1. Breakdown the work
The next step is to sit with your team to define the project work at a high level and then break it down into detailed work packages. Meanwhile, the team should also work on defining the tasks to carry out in order to complete the defined work packages. These tasks should carefully detail every activity the project team will execute. This way, the team leaves no chance of missing any aspect of the project and it also helps the team plan and assign proper resources. As a result, this step is considered one of the most important steps in project planning. Also, it helps in drawing the line for what should the project team consider as a part of the project scope of work and what is considered out of scope.
2. Define quality standards
Since you defined what work your project team needs to complete the project, you need to decide what are the quality standards needed for this work. Although it might look easy, deciding the quality standards is extremely important. Accordingly, you and your project team should investigate what are the acceptable quality standards by both your company and customer. Also, don’t forget to consider any applicable global standards relevant to the project.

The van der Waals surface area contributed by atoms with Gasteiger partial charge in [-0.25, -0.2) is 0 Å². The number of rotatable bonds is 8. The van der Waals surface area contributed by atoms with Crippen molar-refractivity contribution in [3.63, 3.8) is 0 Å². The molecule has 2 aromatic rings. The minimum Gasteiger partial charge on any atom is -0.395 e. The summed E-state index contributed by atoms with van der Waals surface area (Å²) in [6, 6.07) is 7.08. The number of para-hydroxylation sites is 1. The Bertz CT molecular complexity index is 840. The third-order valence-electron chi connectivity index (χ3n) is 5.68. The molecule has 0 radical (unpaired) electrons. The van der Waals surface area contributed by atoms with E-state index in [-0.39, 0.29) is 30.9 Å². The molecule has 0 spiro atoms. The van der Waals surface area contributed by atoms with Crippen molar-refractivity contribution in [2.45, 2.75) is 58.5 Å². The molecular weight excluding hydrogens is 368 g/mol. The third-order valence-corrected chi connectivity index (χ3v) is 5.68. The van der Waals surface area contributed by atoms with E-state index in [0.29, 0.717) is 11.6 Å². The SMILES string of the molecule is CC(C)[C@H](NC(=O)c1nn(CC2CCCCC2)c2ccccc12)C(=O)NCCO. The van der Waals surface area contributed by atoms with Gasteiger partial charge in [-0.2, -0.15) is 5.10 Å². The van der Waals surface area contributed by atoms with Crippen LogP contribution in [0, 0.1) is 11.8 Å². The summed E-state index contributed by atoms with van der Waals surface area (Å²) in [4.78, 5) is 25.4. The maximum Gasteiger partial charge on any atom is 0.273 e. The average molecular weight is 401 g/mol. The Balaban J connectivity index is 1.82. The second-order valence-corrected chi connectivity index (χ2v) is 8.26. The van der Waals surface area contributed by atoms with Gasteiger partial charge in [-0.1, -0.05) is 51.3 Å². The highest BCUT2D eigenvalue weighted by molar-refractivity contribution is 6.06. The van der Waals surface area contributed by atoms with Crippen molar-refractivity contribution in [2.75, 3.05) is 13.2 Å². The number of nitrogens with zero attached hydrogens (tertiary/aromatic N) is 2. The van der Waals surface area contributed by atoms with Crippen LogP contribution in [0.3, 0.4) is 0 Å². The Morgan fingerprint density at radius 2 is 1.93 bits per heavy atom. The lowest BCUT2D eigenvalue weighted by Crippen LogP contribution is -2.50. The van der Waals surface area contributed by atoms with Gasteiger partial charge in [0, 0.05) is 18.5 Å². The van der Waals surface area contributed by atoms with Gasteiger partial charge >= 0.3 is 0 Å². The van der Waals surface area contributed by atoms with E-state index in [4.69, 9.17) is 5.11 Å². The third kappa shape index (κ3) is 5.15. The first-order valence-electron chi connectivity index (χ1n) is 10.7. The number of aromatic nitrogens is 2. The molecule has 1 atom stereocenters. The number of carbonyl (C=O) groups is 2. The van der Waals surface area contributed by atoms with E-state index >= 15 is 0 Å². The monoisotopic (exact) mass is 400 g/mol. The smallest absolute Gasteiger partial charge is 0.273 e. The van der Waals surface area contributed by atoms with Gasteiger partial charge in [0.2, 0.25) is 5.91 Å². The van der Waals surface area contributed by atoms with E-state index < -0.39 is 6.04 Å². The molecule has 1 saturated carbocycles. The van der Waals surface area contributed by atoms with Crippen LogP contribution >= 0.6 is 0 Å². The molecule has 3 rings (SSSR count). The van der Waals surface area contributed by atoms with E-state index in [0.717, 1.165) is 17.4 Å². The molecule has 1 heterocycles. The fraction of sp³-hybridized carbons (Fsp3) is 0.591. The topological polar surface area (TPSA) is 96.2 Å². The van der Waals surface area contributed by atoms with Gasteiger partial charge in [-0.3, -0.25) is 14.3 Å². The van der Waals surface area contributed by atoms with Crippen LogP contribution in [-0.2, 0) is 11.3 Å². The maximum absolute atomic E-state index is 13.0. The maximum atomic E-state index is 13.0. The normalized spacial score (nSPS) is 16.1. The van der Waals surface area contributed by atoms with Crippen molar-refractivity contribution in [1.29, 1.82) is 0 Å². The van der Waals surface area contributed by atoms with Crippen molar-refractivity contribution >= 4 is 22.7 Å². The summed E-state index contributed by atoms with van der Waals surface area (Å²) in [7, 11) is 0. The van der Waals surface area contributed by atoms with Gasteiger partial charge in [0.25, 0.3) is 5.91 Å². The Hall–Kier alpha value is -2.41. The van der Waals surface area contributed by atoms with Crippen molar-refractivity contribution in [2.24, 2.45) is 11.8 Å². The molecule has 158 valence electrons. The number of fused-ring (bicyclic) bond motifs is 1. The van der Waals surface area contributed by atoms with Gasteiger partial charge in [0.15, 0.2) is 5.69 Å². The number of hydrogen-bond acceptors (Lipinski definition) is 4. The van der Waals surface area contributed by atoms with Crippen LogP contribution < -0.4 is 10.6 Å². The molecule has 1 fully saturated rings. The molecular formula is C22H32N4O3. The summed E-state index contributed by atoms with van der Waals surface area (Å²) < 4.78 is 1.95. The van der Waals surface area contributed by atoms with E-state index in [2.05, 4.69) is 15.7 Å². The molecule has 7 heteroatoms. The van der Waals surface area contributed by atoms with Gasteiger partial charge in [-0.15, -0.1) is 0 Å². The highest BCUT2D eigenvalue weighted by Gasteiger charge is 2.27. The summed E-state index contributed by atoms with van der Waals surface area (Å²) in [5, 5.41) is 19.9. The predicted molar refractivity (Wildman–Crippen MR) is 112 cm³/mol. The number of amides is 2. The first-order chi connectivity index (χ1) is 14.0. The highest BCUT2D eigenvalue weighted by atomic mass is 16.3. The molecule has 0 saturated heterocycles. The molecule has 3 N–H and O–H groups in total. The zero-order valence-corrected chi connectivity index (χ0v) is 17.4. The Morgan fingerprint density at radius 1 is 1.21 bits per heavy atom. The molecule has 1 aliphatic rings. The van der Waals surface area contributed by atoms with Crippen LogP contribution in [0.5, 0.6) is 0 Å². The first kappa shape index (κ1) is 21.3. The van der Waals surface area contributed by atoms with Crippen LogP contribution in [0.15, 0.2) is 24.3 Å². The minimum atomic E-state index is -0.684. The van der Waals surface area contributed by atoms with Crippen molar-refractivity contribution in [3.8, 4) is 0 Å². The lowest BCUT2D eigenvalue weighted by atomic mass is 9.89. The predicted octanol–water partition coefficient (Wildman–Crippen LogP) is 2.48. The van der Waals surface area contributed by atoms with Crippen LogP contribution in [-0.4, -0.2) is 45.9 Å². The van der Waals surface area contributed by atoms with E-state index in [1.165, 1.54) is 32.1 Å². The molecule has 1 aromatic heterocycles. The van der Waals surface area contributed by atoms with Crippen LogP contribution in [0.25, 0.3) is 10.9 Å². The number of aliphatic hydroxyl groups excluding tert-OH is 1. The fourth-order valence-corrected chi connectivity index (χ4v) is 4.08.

3. Assign Resources to Tasks
After completing step 1 and step 2, you can now decide what resources are needed to fulfill the work with the right quality standards. This step involves calculating the needed tools and machinery, the material needed, and the human talents needed to complete the tasks. Also, it involves deciding the skill level of talents, estimating their efforts, and deciding who should assign when possible. Further, a good project team considers all possible scenarios of talent and resource acquisition. Lastly, identify the risks related to resources and talents. This helps you take into account the variables that might lead you to change your earlier resource decisions. You might consider autocratic leadership or laissez-faire leadership depending on the project, team competence and other parameters.
4. Define the Relationship of Activities